I was particularly fond of the black cod rolls and the spicy tuna. We also had several plates of karage (Japanese fried chicken) and several dishes that we were absolutely stuffed by the end of it. Atariya was quite reasonable when you consider the quality of the ingredients, and I couldn’t find fault with any of the dishes. It’s quite an informal atmosphere, so while I was quite dressed up there’s really no need to be! For a delicious, simple and traditional Japanese dining experience in London you can’t get much better than Atariya. I’ll definitely be back – to sample their toro and uni, this time!

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Fatal Attraction to Shoryu Ramen

It was one of those unbelievably beautiful London days that it seemed almost a shame to be going inside last Saturday. But my sister and I, both nursing hangovers were pretty happy to be doing so, especially as we had managed to snag an unbelievably good deal. For a tenner each we’d managed to get some amazing seats to the West End production of Fatal Attraction at Theatre Royal Haymarket. As children of the 90s we were both really excited to see Kristin Davis (Charlotte York from Sex and the City) play Beth Gallagher in Fatal Attraction, based on the film of the same name. Londontheatre royal haymarket

But first, we had to eat – and as we were pressed for time (we went to the 2:30 show) we wanted something quick and delicious. Luckily, Shoryu ramen which we have been multiple times was just around the corner, so we popped in for a Shoryu Ganso tonkotsu ramen.Shoryutonkotsu ganso ramenshoryu tonkotsu ramen

If you are up for authentic, quick and tasty ramen then Shoryu is definitely worth popping into. The broth and noodles are delicious, and the pork and egg perfectly done, with a little runny in the middle. I washed mine down with oolong tea, and we were in and out within half an hour. Back in Japan, the best ramen places are always the dingy ones that truck drivers frequent – and is meant to be eaten fairly quickly as the noodles can get ‘long’, or soggy. If you are up for a long, leisurely feast of Japanese cuisine then I wouldn’t recommend the fast-paced and bustling Shoryu for you. As a pre-theatre lunch it was perfect, and we managed to get back in our seats with plenty of time.shoryushoryu

The show itself was really great – Natascha McElhone was hard to keep your eyes off of, she had great presence and is one of those people who looks even more stunning in real life than in films or photos. Kristin Davis and Natascha McElhone both stole the show, and the ending was different to the hollywood version, something the screenwriter had originally wanted to explore before the movie execs got involved. It was darker, which I liked and was such a good day out.Fatal Attraction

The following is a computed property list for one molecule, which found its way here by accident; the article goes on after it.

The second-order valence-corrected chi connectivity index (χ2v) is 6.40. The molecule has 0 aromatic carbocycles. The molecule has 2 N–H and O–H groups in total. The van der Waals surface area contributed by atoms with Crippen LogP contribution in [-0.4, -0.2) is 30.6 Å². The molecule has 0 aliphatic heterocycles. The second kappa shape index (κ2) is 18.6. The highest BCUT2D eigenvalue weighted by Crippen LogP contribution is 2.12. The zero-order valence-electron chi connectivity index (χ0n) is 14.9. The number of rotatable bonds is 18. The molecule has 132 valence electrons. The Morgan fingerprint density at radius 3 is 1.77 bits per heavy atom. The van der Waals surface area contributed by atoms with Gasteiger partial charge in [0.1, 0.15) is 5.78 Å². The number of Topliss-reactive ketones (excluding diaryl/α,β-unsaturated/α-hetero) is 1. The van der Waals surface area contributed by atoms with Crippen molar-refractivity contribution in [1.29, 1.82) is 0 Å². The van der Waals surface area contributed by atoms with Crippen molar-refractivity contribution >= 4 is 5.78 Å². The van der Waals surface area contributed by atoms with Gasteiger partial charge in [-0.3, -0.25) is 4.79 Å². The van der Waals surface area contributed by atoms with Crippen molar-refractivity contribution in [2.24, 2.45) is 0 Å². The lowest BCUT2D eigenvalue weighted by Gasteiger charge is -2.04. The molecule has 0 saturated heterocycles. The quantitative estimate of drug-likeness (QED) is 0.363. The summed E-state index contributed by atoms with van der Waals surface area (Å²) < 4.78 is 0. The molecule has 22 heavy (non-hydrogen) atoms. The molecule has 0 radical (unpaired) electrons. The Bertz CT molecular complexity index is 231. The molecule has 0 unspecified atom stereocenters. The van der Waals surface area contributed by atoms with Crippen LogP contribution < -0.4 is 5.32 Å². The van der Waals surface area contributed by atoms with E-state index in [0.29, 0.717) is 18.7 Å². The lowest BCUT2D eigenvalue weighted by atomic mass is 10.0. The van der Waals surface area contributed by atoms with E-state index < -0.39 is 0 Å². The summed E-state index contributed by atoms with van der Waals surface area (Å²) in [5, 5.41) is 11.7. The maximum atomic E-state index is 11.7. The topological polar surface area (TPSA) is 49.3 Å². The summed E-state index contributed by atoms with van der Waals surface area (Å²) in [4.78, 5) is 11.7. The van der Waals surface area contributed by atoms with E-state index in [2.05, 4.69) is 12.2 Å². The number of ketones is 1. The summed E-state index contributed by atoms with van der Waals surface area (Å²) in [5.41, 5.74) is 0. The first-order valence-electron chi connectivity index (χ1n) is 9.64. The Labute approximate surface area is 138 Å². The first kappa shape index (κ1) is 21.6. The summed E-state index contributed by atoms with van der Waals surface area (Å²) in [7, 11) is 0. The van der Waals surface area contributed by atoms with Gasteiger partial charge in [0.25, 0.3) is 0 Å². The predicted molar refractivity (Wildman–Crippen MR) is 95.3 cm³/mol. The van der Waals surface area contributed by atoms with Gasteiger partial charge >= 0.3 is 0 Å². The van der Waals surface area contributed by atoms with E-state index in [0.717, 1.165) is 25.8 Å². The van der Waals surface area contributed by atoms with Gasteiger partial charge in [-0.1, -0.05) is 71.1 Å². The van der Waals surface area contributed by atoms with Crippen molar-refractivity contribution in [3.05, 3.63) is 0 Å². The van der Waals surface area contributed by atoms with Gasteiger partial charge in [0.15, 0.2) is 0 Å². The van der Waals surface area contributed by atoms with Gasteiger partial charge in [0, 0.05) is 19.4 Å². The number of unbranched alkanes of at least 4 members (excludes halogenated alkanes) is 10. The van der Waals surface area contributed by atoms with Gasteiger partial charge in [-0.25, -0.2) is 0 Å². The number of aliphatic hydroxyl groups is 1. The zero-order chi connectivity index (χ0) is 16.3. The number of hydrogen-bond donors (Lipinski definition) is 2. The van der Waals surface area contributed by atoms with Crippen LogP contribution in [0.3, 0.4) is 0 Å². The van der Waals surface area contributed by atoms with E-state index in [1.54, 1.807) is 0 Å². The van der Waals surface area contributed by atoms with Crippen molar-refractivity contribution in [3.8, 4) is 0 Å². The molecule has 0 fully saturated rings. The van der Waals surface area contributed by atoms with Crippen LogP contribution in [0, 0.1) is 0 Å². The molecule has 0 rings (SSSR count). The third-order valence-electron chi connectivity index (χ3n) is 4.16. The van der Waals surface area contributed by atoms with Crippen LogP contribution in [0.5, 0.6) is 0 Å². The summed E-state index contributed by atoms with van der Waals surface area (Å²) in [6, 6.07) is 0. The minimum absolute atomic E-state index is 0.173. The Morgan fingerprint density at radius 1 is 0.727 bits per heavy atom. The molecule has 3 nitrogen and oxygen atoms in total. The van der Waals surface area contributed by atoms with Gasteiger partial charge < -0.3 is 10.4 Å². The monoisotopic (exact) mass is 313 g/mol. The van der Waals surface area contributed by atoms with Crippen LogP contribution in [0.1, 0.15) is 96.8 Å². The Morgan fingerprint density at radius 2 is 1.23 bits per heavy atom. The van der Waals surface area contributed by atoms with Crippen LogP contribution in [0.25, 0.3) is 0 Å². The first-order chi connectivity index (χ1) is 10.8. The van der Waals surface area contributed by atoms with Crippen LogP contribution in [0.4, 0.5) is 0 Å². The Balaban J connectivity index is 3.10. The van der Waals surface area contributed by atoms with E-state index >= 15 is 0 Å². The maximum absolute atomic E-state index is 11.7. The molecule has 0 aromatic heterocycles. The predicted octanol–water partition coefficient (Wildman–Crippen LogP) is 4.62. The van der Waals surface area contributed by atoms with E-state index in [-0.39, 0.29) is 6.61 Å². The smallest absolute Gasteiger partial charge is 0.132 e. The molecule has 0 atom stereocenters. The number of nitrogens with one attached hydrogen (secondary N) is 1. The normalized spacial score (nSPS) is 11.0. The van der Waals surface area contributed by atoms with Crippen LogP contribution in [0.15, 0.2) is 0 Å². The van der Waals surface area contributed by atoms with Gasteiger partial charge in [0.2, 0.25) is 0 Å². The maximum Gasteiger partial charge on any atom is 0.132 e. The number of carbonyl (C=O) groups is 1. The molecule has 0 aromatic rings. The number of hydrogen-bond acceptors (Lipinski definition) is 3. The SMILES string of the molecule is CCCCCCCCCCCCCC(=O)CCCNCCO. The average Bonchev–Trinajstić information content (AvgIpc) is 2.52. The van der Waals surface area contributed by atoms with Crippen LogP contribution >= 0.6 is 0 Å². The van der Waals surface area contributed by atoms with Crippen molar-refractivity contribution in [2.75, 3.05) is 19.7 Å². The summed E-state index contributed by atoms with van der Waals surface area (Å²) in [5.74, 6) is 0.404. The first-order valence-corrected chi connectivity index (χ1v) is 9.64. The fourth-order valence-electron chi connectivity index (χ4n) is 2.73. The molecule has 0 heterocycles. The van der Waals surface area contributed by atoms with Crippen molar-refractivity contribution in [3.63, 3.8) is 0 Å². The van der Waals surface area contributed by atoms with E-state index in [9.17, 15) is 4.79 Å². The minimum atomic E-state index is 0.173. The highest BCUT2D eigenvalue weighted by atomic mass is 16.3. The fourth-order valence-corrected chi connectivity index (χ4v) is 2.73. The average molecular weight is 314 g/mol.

We decided to keep chatting about the play over bubble tea at Boba Jam. Bubble tea is quite an acquired taste – sweet milky tea with giant balls of tapioca floating at the bottom isn’t everyone’s cup of tea (haha!) but it was a great way to end a lovely afternoon.bubble tea


Dim Sum at the Dorchester

A few weeks ago I got a severe craving for soup dumplings, or xiaolongbao. I was a woman possessed – those broth filled dumplings dominated my every thought and for a few days, I could talk about little else. Back in New York I used to go to New Green Bo, (now named Nice Green Bo) for a plate of those delicious, succulent parcels of heaven, but I had yet to find anywhere in London to get my fix. Mr A finally succumbed to my incessant whining his curiosity and decided he had to try them for himself. And so we ended up going for dim sum at the Dorchester (lucky me).photo 5photo 2Afternoon tea at the Dorchester might be the most quintessentially English thing you could ever do. Until Mr. A sent over the website I had no idea that they also offer Dim Sum at their restaurant, China Tang. Always one for dumplings over scones, I was giddy with excitement.

photo photo 5 copyOnce you pass through the rather grand lobby, you go downstairs to a gorgeous bar where the atmosphere is quite different altogether.

photo 4photo 4 copyphoto 2 copyphoto 1 copy 3photo 1 copyphoto 1 copy 2 photo 2 copy 2We settled in, ordered a bottle of South African red and asked for the Dim Sum menu. The room was beautiful, and the atmosphere lovely – perfect for a date. I can’t say I behaved particularly well though, as I interrupted mid-conversation to ask if we could order. I think with all the dim sum flying around I was a bit overly excited…